Tasted in Beaune with Vincent Bottreau, 03 December 2015.
Maison Bouchard Aîné et Fils
4 Boulevard Maréchal Foch
Tel: +33 3 80 24 06 66
The roots of this firm, like today’s Bouchard Père et Fils, are with Michel Bouchard whose cloth merchant business came to Burgundy in 1731. His son Joseph was the one that really expanded the business into wine as the export market for wine grew. Joseph was responsible for the business from 1750, cloth and wine businesses became separated only in 1760.
In 1828, Théodore-Joseph Bouchard (b.1783), the eldest son of Antoine-Philibert Bouchard, started his own wine brokerage and with this act, Maison Bouchard Aîné et Fils – Aîné means ‘eldest’ (son) – came into life. Of interest is that Bouchard Père claim a starting date of 1731 though they were overwhelmingly a cloth merchant at this time, yet Bouchard Aîné claim 1750 when Joseph took over the family business, ignoring the actual 1828 date.
In 1993 Bouchard Aîné were bought by Jean-Claude Boisset. Among the many projects that followed was the opening of the headquarters of Bouchard Aîné to the public in 1998. Bouchard Aîné are headquartered in the beautiful Hôtel du Conseiller du Roy, sitting on the Boulevard of Beaune next to today’s Hôtel Le Cèdre. I think this one of the top 5 buildings in Beaune and certainly worth a visit.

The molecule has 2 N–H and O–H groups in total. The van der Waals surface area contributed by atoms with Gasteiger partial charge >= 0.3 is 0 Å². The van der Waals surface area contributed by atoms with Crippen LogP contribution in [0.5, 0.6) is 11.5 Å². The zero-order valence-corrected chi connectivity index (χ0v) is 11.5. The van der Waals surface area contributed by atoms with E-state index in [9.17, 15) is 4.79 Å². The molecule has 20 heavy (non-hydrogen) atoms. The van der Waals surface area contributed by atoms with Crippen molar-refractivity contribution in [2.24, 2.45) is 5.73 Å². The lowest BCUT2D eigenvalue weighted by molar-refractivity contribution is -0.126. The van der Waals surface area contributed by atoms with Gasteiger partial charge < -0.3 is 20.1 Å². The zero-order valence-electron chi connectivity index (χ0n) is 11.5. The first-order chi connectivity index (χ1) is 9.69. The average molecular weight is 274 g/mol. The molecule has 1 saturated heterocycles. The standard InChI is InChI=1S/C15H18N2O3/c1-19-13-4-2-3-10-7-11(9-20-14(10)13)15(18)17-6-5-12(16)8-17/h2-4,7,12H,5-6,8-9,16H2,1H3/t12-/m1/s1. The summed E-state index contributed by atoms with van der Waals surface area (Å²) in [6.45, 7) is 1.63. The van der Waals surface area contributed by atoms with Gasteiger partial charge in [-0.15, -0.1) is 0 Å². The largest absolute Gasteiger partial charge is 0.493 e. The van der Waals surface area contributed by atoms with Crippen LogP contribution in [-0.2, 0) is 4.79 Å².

In 2000 a new cuverie followed (24 Route de Savigny in Beaune), with a capacity of 900 hectolitres. The production today is 95% red wine; there are just two whites and more like 20 reds. Fermentations are in big, open, wooden fermentation tanks. Bouchard Aîné remain very-much a merchant operation with long-term contracts for grapes – in one case over 100 years! – with vignerons predominantly from the Côte de Beaune, some Côte Chalonnaise and little Côte de Nuits – of-course there is a little internal competition for grapes with the Jean-Claude Boisset label, but the markets are different. Note that the Beaune cuverie is for wines from central Burgundy, and these account for the smaller proportion of Bouchard Aîné labelled wines, Vincent notes “The winery located in Beaune is mainly used for the vinification of our Burgundy village, premier cru and grand cru appellations (including Côte Chalonnaise, but not Beaujolais), under the “Cuvée Signature” label. As a ground rule, we try to minimize as much as possible the distance between the vineyards and the winery.” Including wines from the Beaujolais, Pays d’Oc / Vin de France, the actually number of bottles was already 4 million in 2005…